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US stocks rally despite latest surge in consumer prices – Daily Times

Wall Street stocks capped a strong week with a fresh record on Friday despite the latest spike in US consumer prices that has bolstered expectations the Federal Reserve will accelerate plans to lift interest rates. Following a down day in leading Asian and European equity markets, the broad-based S&P 500 piled on 0.9 percent to finish at 4,712.02, eclipsing a record from last month and scoring a weekly gain of nearly four percent.

The gains came even as the Labor Department reported that the consumer price index jumped 6.8 percent last month compared to November of last year, its biggest gain since June 1982, as prices for gasoline, used cars, food, rent and other items continued to climb.

Markets took the data in stride in spite of the eye-popping figure, in part because inflation was largely expected. “As long as things happen inside of consensus, the market’s had enough time to digest this,” said Art Hogan, chief strategist at National Securities. And he noted that investors also are relieved that the latest Covid-19 strain appears less virulent than earlier variants.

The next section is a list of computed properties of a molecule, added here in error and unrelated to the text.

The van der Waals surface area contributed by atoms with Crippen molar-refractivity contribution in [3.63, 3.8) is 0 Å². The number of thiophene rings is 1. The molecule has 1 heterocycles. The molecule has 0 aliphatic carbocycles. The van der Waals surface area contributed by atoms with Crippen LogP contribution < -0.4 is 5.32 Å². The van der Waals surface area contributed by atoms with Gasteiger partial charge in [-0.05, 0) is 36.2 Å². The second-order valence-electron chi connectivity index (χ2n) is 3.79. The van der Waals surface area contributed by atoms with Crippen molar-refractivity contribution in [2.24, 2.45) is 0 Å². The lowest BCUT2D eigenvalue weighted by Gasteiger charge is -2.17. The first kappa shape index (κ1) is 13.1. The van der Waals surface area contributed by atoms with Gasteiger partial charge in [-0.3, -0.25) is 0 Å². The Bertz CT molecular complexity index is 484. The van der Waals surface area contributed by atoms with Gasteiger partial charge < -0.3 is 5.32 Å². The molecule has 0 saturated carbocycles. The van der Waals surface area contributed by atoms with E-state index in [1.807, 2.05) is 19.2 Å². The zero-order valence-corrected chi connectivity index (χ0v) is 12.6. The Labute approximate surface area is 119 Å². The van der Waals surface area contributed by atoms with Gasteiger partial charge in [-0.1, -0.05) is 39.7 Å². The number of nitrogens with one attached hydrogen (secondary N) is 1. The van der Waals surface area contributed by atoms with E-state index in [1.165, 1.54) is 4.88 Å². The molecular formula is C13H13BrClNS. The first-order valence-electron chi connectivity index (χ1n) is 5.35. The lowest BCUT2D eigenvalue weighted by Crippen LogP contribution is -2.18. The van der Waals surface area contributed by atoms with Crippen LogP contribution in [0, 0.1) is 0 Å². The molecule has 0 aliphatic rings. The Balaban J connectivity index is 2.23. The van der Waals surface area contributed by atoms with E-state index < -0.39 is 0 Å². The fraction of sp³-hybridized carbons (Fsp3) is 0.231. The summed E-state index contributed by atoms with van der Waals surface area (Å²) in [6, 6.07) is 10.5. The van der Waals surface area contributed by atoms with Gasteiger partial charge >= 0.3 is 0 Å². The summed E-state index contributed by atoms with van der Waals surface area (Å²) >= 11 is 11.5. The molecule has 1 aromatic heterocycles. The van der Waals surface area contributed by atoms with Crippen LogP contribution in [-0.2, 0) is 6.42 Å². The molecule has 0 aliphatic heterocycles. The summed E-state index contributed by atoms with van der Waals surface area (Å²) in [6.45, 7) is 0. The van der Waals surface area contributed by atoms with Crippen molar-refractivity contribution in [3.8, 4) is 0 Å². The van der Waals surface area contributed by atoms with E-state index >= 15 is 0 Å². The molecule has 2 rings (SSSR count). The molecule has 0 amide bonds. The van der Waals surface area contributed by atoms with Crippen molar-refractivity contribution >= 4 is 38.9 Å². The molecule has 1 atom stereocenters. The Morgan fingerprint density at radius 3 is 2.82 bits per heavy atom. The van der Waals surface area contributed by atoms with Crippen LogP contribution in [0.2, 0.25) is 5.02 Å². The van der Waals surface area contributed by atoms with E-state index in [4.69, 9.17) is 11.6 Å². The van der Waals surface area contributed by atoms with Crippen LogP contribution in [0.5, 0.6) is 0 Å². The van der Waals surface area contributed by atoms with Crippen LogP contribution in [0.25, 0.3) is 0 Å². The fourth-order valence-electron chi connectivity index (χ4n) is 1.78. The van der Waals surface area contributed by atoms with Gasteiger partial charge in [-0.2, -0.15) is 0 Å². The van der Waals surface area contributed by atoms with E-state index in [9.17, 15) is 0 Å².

But Oanda’s Edward Moya warned that “consumer sentiment still looks vulnerable and will likely struggle if these widespread price increases continue.” The CPI data came after Federal Reserve Chair Jay Powell had already signaled plans to accelerate the tapering of stimulus payments. Many analysts expect the central bank to hike interest rates at least twice in 2022. Powell will update the markets next week following a two-day policy meeting.

In Europe, official data showed Britain’s economic recovery slowed in October even before the appearance of the Omicron variant that has pushed the UK government to restore restrictions.

UK gross domestic product increased 0.1 percent in October compared with an output of 0.6 percent the previous month. Analysts said the growth slowdown made it less likely that the Bank of England would next week raise its main interest rate.

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Source: Daily Times

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